Wee Urban is proud to support their local economy by producing a brand of products that are handmade in Canada. The brand donates to several charities and organizations including the Sick Kids Hospital, Leukemia Society of Canada, Meagan’s Walk, Oxfam International, and the World Wildlife Fund. They also donate as much as possible to local elementary schools to help with arts and crafts programs. The brand launched a series of products made overseas to help them expand their charitable efforts and work with non-profit organizations like Kiva Loans, an organization that connects people through lending to alleviate poverty. Shop today at


5. Buzzy

Buzzy is a unique medical device combining a vibrating motor and a reusable wing-shaped ice pack to naturally block pain on contact. Buzzy is changing the lives of needle phobic children and adults and the people behind Buzzy are continuing to help others by donating to various communities. Buzzy has donated to the Child Life Council, the Platelet Dysfunction Association, the Camp Kudzu Diabetes Camp, juvenile arthritis conferences, medical conferences and several school auctions. The company is currently supporting non-profits in the community with a donate-back program: for each person purchasing a Buzzy with a certain charity’s code, Buzzy donates $5 back to the charity. Visit to find out more.


6. Headbands of Hope

Headbands of Hope was started when Jessica Ekstrom did an internship at the Make-A-Wish Foundation of Central and Western North Carolina and saw that girl love to wear headbands after losing their hair to chemotherapy. For every headband purchased, one is given to a girl with cancer and $1 is donated to the St. Baldrick’s Foundation to fund life-saving childhood cancer research. They have even started a boys line called Headwear of Hope to spread hope to all children. Visit online at


7. Burt’s Bees

The Burt’s Bees brand of skincare and personal care items established The Greater Good Foundation in 2007 to further their mission of responsible environmental stewardship. The Greater Good Foundation has issued $1.2 million in grants and in 2012 alone donated $233,000 in proceeds to some 23 nonprofit organizations, including Resourceful Communities, SEEDS and The Pollinator Partnership. The company also partners with organizations that promote sustainable business and gives employees paid time off to pursue outreach efforts. Visit for more information.

Burts Bees.jpg

8. Out of Print

Out of Print is an online fashion boutique that features iconic and out of print book covers t-shirts, tote bags and other accessories. The company’s mission is to celebrate the world’s great stories through fashion. For each product sold, one book is donated to a community in need through their partner, Books For Africa. Shop online at


9. Warby Parker

Warby Parker knows that 15% of the world’s population is unable to effectively learn or work because they can’t see clearly. That’s why they work with experienced non-profit partners to ensure that for every pair of glasses purchased they provide a pair to someone in need. They have since distributed over 500,000 pairs of eyeglasses and continue to work to grow their Buy a Pair, Give a Pair business model. Shop online at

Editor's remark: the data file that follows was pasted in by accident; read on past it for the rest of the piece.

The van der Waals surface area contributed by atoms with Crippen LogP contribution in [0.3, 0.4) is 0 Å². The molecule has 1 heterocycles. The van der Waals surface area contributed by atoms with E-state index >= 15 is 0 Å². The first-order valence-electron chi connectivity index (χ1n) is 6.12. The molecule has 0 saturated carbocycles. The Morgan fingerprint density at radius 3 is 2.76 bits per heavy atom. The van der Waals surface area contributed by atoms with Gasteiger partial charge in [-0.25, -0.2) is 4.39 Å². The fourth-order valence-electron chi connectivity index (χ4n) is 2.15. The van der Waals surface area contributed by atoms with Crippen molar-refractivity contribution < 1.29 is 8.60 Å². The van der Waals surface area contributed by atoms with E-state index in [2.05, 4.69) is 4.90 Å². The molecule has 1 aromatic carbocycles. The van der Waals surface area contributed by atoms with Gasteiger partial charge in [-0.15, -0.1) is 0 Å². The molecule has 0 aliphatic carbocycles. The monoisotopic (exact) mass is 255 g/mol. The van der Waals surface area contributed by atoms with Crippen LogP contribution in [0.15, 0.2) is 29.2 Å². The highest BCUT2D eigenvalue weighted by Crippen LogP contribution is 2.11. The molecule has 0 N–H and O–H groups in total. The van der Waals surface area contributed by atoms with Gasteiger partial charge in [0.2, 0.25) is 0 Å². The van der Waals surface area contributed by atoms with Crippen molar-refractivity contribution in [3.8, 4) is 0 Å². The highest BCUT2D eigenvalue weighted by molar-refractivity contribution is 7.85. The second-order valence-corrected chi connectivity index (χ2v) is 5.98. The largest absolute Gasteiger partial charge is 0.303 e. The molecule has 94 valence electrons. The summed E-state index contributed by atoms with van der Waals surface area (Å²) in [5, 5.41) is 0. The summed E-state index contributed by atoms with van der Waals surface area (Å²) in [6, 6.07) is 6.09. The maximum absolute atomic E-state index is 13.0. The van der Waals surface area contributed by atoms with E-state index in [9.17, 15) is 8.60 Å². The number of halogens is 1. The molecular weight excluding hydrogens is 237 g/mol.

10. Philanthropy Fashion

Philanthropy Fashion is a business owned and operated in Franklin, Tennessee that sells a variety of fashion forward clothing and accessories and pledges at least 10% of their total sales to designated causes. In just 5 years they have raised over $300,000 for their local community. The brand also donates to organizations in Uganda, Southern Sudan, and Haiti with an ultimate goal of facilitating a better future to underdeveloped communities so they can become healthy, self-reliant, and sustainable. Find out more at


chic diaper bags and accessories for mom and babyWritten by Kemi Macaulay-Newman, House of Botori

When Kemi’s son was born in 2009, she couldn’t wait to outfit myself with all the necessary mom and baby gear, she soon discovered that what she found in functionality always seemed to lack in individuality.  So she threw on my favorite pair of heels and set out to change some things.

House of Botori is proud to offer innovative designs with bold and sophisticated prints inspired by African cultures.  We’re setting the fashion bar just a little higher, but keeping it well within your reach. Our high-quality and affordable gear is designed to get you through your busy days with class, sass, and panache.  Wrap yourself in the colors that define you.  Embrace your individuality and live your style out loud. When you’re confident,  it shows in everything you do.

Interested in writing a guest blog for Wee Urban? Send your topic idea to

All data and information provided on this site is for informational purposes only. Wee Urban makes no representations as to accuracy, completeness, current-ness, suitability, or validity of any information on this site and will not be liable for any errors, omissions, or delays in this information, or any losses, injuries, or damages arising from its display or use. All information is provided on an as-is basis.